What does BFQ add to Liverpool’s nightlife scene?

Dan: It’s added a chilled, relaxed and fun vibe to going out, and it really is a great place to meet and chat and dance. Our music policy is really wide ranging – from disco/funk to vintage classics, hip hop, post-punk, 80s electro-pop, soul and newbies.

Linster: The music policy is eclectic and we pride ourselves on keeping it exciting. Also, a lot of the village gay nights are heavy on the commercial dance stuff and don’t play any guitar music or different genres. We like the element of surprise.

We also wanted to reach out to a wide age group too get people out who are over 50 and younger people mixing together. Liverpool is good like this anyway but the Gay Scene doesn’t reflect that. Older Queers generally don’t go out clubbing anymore.

How did yourself and Dan meet?

Dan: Even though we’re similar ages we never actually knew each other in Liverpool back in the day, even though I had seen Linster play in bands back then. We met about five years ago when we were both living in London at a monthly play-yer-own vinyl-records social event called Vinyl Therapy (coincidentally run by another ex-pat Scouser). I used to design and make a fanzine for this social and consequently we got to know each other really well.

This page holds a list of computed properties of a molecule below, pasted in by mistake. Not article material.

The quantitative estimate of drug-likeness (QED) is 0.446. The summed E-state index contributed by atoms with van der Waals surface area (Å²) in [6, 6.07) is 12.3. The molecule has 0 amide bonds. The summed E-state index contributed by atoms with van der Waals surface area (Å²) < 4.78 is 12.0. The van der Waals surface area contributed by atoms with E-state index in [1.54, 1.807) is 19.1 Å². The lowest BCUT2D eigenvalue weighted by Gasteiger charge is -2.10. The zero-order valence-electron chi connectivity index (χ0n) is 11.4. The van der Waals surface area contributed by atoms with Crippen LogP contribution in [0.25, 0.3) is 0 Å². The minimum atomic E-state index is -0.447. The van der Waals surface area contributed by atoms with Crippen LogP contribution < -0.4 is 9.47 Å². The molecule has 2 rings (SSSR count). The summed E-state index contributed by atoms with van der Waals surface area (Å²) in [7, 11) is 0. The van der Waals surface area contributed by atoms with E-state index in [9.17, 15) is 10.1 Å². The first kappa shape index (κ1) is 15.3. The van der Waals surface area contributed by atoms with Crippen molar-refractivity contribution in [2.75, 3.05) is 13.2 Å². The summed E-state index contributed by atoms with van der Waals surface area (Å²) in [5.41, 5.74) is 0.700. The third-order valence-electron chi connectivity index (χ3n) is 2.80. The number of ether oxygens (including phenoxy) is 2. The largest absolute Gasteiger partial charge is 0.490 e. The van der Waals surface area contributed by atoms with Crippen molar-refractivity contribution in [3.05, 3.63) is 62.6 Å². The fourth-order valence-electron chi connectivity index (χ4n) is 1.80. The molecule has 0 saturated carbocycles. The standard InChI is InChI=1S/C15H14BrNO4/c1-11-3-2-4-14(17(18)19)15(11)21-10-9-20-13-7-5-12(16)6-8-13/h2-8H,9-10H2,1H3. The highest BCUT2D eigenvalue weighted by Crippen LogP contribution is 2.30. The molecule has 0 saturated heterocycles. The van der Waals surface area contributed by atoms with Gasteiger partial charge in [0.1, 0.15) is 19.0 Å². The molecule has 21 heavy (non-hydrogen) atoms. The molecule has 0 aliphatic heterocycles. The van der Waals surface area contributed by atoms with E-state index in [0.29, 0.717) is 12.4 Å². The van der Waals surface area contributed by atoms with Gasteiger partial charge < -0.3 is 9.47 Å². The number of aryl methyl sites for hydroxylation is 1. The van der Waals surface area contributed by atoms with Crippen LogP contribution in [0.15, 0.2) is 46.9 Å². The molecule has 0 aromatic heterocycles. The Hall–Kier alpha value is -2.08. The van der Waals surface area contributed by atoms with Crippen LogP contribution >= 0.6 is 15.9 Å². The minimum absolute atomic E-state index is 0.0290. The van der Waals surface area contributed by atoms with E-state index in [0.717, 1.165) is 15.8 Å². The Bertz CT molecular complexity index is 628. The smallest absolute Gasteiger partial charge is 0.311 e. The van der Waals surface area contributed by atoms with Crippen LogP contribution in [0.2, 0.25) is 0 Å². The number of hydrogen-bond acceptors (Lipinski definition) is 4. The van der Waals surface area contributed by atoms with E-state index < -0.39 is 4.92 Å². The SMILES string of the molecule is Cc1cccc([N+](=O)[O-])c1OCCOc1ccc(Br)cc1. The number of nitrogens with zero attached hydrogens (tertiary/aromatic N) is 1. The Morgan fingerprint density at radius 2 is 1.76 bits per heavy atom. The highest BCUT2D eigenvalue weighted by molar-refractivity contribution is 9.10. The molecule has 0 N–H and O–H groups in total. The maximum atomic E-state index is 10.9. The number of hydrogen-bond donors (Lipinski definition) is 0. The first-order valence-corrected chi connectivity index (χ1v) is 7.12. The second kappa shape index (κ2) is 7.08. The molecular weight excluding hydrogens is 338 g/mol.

Tell us a bit about the history of BFQ so far, what has been achieved and your upcoming move to a Friday night?

Dan: We both moved back to Liverpool three years ago and we really wanted to start a night off, it just seemed like there was a real need to have a non-scene night and to have a night that had a really varied selection of music that kind of pushed the envelope a bit. It’s funny that the three nights that really represent the queer scene in Liverpool are all in the same locality off Jamaica Street — BFQ, Eat Me and Preach (who followed us to District they were at Sound before) and Sonic Yootha at Kitchen Street.

We just celebrated our second birthday last November. We’ve been on a Thursday nights so we’ve had to live with having to finish early on a school night so we’re really looking forward to moving towards staying open later.

Linster: Yeah, it’s been growing and growing. We’ve collaborated with other nights like Eat me and Preach and queer groups like Mersey Bears and The Liverpool Queer Collective. We ran a few alternative Pride nights and a couple of Queer Halloween nights, so we knew it would work going on until later. Plus, the Thursday night felt like it ended too soon at 12 midnight. It felt like people were just getting going. So, we just thought let’s move to Friday and see how it goes. We’re really excited about it.

BFQ launch their 1st Friday night social at District 7th February. Just £5 on the door.

Written by

Elliot is the editor of the Baltic Triangle and works as a content creator for Easytech. He is also editor for Coney's Loft.